Milford joins Earth Day observances
Residents in Connecticut, and worldwide, were encouraged to join Earth Day observances on Sunday, April 22, to help reverse the deterioration of our planet.
“I’m a lifelong tree hugger myself,” said Milford Mayor Ben Blake. “We had a lot of Earth Day projects and volunteer activities planned not just for this weekend but also for the next couple of weeks and last weekend Briarpatch Enterprises, Inc. spearheaded a big cleanup by Gold Beach and Gold Pond. This week the Town of Milford, Public Works and volunteers are participating in the Housatonic River Cleanup, next weekend is the annual MacKenzie Beach Cleanup.”
“We only have one earth, we have to protect it and make sure Milford stays clean and green,” said Blake.
The first Earth Day was held in 1970 after damage done in 1969 due to a massive oil spill in Santa Barbara, California. Environmentally conscious groups have been advocating ever since against devastating oil spills, polluting factories and power plants, raw sewage, toxic dumps, pesticides, freeways, the loss of wilderness and the extinction of wildlife.
Earth Day has continued to grow over the years and in 1990 went global with 200 million people in 141 countries participating. By the year 2000, 5,000 environmental groups and 184 countries supported the mission focused on global warming, clean energy and reducing pollution. Today, more than one billion people across the globe participate in Earth Day activities.
Residents were encouraged to begin with efforts in their own backyards. “One of the easiest ways to help is to get involved,” said Patrick Comins, Connecticut Audubon Society Executive Director. “We have the Coastal Center in Milford which is really a gem in the state. There are nesting Piper Plovers and nesting Least Terns, it has 800 acres of salt marsh and the place definitely needs more friends. Taking care of the very important natural resources in your backyard and in your town is one way to help.”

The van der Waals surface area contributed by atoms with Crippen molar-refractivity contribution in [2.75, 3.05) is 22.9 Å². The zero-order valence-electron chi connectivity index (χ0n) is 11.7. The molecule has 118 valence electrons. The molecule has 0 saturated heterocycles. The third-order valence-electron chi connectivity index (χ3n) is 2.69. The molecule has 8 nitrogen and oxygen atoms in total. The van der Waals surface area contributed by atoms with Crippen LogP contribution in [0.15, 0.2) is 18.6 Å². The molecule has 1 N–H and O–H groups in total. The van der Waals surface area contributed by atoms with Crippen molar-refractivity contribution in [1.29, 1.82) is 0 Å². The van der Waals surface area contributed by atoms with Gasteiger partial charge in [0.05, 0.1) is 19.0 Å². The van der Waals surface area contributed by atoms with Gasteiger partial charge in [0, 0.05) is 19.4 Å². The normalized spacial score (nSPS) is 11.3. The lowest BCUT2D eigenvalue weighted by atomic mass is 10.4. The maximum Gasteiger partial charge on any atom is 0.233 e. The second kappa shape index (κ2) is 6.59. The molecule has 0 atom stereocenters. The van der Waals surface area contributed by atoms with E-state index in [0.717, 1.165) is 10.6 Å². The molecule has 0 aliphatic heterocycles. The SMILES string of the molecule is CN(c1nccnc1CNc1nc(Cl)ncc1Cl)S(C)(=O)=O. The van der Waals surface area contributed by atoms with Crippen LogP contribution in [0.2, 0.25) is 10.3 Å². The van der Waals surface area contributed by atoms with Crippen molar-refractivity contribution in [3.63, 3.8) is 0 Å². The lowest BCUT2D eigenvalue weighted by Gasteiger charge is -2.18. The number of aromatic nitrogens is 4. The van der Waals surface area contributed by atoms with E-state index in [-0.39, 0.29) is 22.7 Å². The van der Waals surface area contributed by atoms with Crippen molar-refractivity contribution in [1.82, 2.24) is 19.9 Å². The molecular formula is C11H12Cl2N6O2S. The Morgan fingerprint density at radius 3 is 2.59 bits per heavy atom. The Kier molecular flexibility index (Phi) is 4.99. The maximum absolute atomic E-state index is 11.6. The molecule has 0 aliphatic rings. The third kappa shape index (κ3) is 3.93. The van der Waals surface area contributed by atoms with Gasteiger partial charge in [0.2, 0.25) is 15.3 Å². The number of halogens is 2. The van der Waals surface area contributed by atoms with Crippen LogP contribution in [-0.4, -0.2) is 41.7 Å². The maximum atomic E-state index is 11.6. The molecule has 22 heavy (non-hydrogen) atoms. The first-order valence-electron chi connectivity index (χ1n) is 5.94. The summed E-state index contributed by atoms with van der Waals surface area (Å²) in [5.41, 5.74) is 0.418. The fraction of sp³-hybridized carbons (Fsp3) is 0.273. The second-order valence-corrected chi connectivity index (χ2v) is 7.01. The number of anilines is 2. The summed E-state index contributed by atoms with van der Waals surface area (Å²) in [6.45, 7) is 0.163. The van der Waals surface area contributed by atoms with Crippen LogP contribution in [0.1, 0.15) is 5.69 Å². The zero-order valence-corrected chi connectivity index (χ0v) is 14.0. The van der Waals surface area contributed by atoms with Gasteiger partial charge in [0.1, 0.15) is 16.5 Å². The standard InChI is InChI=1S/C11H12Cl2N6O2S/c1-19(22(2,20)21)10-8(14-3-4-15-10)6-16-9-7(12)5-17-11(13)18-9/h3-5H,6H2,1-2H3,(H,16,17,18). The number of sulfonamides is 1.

Additional suggestions include, “If you have a yard, planting native plants, trees and shrubs into your landscaping can make the habitat better for native insects and native birds and can help to reduce the footprint of the impact you are having on the habitat around you,” said Comins. “We are as reliant on a healthy environment as the wildlife is. We need clean air and water and healthy environments, getting outside is healthy psychologically as well, we need green spaces to get out to. Milford is so lucky being right at the mouth of the Housatonic River, you have Silver Sands State Park, you have the Coastal Center at Milford Point, Mondo Ponds, it’s really an amazing town to live in and is a place where you can appreciate the wonders of nature in Connecticut. There are nesting Herons and Egrets on Charles Island as well, which is very important.”
Daphne Dixon, co-founder and executive director at Live Green Connecticut explained, “Each year 8 million metric tons of plastic goes into the ocean. As individuals, we all have the power to make a difference by eliminating the use of plastic in our lives as much as possible. We also need to help educate those who are unaware of the risk factors associated with plastics. Live Green Connecticut (www.livegreenct.org) is committed to Zero Waste Communities and has launched a cleanup program called “Start in Your Own Front yard” to educate community members and help clean up plastics from our neighborhood streets that would otherwise go down the storm drains and end up in the ocean.”